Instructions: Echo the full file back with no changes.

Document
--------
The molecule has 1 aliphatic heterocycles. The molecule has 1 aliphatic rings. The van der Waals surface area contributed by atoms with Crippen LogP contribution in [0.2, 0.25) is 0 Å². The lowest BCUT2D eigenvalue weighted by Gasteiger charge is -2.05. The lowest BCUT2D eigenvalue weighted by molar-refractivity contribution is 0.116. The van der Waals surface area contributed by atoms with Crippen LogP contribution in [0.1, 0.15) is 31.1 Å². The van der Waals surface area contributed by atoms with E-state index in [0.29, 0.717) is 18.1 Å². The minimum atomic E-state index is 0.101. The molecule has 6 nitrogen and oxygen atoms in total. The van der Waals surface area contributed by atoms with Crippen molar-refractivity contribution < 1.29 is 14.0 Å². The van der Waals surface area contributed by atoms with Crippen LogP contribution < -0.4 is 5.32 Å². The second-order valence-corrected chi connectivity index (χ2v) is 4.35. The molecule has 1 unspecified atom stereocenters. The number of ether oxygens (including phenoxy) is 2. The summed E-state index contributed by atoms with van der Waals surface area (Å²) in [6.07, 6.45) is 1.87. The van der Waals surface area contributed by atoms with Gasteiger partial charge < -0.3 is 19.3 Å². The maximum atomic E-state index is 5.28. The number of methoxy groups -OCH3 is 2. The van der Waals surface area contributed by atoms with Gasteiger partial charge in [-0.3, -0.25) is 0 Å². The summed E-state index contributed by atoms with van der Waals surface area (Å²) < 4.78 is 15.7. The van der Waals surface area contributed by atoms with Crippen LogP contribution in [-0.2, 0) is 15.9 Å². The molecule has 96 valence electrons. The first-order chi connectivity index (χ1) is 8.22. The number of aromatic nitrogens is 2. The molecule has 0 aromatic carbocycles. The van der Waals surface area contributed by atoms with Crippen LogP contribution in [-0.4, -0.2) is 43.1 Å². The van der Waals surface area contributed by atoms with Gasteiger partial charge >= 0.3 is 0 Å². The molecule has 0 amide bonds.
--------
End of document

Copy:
The molecule has 1 aliphatic heterocycles. The molecule has 1 aliphatic rings. The van der Waals surface area contributed by atoms with Crippen LogP contribution in [0.2, 0.25) is 0 Å². The lowest BCUT2D eigenvalue weighted by Gasteiger charge is -2.05. The lowest BCUT2D eigenvalue weighted by molar-refractivity contribution is 0.116. The van der Waals surface area contributed by atoms with Crippen LogP contribution in [0.1, 0.15) is 31.1 Å². The van der Waals surface area contributed by atoms with E-state index in [0.29, 0.717) is 18.1 Å². The minimum atomic E-state index is 0.101. The molecule has 6 nitrogen and oxygen atoms in total. The van der Waals surface area contributed by atoms with Crippen molar-refractivity contribution < 1.29 is 14.0 Å². The van der Waals surface area contributed by atoms with Crippen LogP contribution < -0.4 is 5.32 Å². The second-order valence-corrected chi connectivity index (χ2v) is 4.35. The molecule has 1 unspecified atom stereocenters. The number of ether oxygens (including phenoxy) is 2. The summed E-state index contributed by atoms with van der Waals surface area (Å²) in [6.07, 6.45) is 1.87. The van der Waals surface area contributed by atoms with Gasteiger partial charge < -0.3 is 19.3 Å². The maximum atomic E-state index is 5.28. The number of methoxy groups -OCH3 is 2. The van der Waals surface area contributed by atoms with Gasteiger partial charge in [-0.3, -0.25) is 0 Å². The summed E-state index contributed by atoms with van der Waals surface area (Å²) < 4.78 is 15.7. The van der Waals surface area contributed by atoms with Crippen LogP contribution in [-0.2, 0) is 15.9 Å². The molecule has 96 valence electrons. The first-order chi connectivity index (χ1) is 8.22. The number of aromatic nitrogens is 2. The molecule has 0 aromatic carbocycles. The van der Waals surface area contributed by atoms with Crippen LogP contribution in [-0.4, -0.2) is 43.1 Å². The van der Waals surface area contributed by atoms with Gasteiger partial charge >= 0.3 is 0 Å². The molecule has 0 amide bonds.